Finnegans Wake, by James Joyce

Posted: July 14th, 2007, 12:06 pm
by Cuchulainn
QuoteOriginally posted by: Traden4AlphaThis vaguely reminds me of the text that spammers add to their e-mails to fool the filters. Its an interesting example that deftly mixes coherence and incoherence on multiple scales.QuoteI've put in so many enigmas and puzzles that it will keep the professors busy for centuries arguing over what I meant, and that's the only way of insuring one's immortality. James Joyce Trad4: are you saying that JJ was the world's first spammer?

Finnegans Wake, by James Joyce

Posted: July 14th, 2007, 12:34 pm
by Traden4Alpha
QuoteLaboriously written by: James JoyceI've put in so many enigmas and puzzles that it will keep the professors busy for centuries arguing over what I meant, and that's the only way of insuring one's immortality.Well, his 600+ pages has certainly done that. But wouldn't it be easier to find some tough math problem and write:QuoteSuccinctly jotted by: Pierre de Fermat"I have a truly marvelous demonstration of this proposition which this margin is too narrow to contain."Re: JJ==spammer, I'd wager that the words "cialis," "viagra", etc. are somewhere in text strings of Finnigans....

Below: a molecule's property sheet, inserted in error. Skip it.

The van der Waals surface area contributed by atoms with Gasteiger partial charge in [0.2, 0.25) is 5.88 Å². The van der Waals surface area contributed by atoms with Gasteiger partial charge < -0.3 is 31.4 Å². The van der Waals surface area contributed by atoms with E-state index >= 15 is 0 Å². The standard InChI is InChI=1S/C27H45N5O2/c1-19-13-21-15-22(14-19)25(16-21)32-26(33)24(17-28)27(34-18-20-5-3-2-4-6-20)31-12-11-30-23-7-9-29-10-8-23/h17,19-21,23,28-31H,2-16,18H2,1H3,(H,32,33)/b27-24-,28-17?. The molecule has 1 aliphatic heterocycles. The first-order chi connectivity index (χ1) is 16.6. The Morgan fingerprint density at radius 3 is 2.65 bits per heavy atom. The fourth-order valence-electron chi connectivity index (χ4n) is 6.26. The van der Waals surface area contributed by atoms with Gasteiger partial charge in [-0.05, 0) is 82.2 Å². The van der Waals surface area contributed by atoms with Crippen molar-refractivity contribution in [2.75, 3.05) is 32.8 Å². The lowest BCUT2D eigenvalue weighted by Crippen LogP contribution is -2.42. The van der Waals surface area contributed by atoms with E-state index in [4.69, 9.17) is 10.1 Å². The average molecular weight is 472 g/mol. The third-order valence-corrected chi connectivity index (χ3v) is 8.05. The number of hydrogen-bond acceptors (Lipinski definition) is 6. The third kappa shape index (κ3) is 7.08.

Finnegans Wake, by James Joyce

Posted: July 14th, 2007, 12:36 pm
by Cuchulainn
QuoteWell, his 600+ pages has certainly done that.QuoteIn the movie Enough, Jennifer Lopez's character mentions that the book, "is the hardest book to read in the English language" and she has been reading it for 6 years, though she says later it was not true.

Finnegans Wake, by James Joyce

Posted: July 14th, 2007, 1:17 pm
by Traden4Alpha
QuoteOriginally posted by: CuchulainnQuoteWell, his 600+ pages has certainly done that.QuoteIn the movie Enough, Jennifer Lopez's character mentions that the book, "is the hardest book to read in the English language" and she has been reading it for 6 years, though she says later it was not true. I'd quibble with JL's phrase "in the English language" given JJ's penchant for prumptly's and tumptytumtoes. I suspect that any spell checking software would have a heap overflow and core dump on Finnegans. Perhaps Finnegans is as close to Shakespeare as the monkeys-and-typewriters brigade will come to creating a "book."EDIT: spelling

Finnegans Wake, by James Joyce

Posted: July 14th, 2007, 2:21 pm
by Cuchulainn
QuoteTrad4 Perhaps Finnegans is as close to Shakespeare as the monkeys-and-typewriters brigade will come to creating a "book." QuoteJJ“Shakespeare is the happy hunting ground of all minds that have lost their balance.” Plot Summary

Finnegans Wake, by James Joyce

Posted: July 14th, 2007, 4:33 pm